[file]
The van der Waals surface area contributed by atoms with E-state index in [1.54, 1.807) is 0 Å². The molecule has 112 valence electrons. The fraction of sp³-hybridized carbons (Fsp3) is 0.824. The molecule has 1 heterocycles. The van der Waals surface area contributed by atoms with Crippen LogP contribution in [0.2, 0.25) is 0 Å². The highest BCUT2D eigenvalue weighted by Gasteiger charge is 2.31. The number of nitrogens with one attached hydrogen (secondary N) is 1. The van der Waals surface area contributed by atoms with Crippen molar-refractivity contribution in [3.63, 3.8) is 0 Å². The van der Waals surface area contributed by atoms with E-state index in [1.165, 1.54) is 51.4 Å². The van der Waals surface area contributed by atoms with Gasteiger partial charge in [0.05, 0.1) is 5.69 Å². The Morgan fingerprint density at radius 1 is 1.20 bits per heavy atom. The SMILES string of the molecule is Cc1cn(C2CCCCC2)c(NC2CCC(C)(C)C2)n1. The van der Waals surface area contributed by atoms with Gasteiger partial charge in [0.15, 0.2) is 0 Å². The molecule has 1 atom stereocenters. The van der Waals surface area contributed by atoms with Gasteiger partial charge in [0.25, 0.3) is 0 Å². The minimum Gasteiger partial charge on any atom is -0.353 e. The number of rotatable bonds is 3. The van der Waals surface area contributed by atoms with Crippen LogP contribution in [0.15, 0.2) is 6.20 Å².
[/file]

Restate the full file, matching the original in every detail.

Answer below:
The van der Waals surface area contributed by atoms with E-state index in [1.54, 1.807) is 0 Å². The molecule has 112 valence electrons. The fraction of sp³-hybridized carbons (Fsp3) is 0.824. The molecule has 1 heterocycles. The van der Waals surface area contributed by atoms with Crippen LogP contribution in [0.2, 0.25) is 0 Å². The highest BCUT2D eigenvalue weighted by Gasteiger charge is 2.31. The number of nitrogens with one attached hydrogen (secondary N) is 1. The van der Waals surface area contributed by atoms with Crippen molar-refractivity contribution in [3.63, 3.8) is 0 Å². The van der Waals surface area contributed by atoms with E-state index in [1.165, 1.54) is 51.4 Å². The van der Waals surface area contributed by atoms with Gasteiger partial charge in [0.05, 0.1) is 5.69 Å². The Morgan fingerprint density at radius 1 is 1.20 bits per heavy atom. The SMILES string of the molecule is Cc1cn(C2CCCCC2)c(NC2CCC(C)(C)C2)n1. The van der Waals surface area contributed by atoms with Gasteiger partial charge in [0.15, 0.2) is 0 Å². The molecule has 1 atom stereocenters. The van der Waals surface area contributed by atoms with Gasteiger partial charge in [0.25, 0.3) is 0 Å². The minimum Gasteiger partial charge on any atom is -0.353 e. The number of rotatable bonds is 3. The van der Waals surface area contributed by atoms with Crippen LogP contribution in [0.15, 0.2) is 6.20 Å².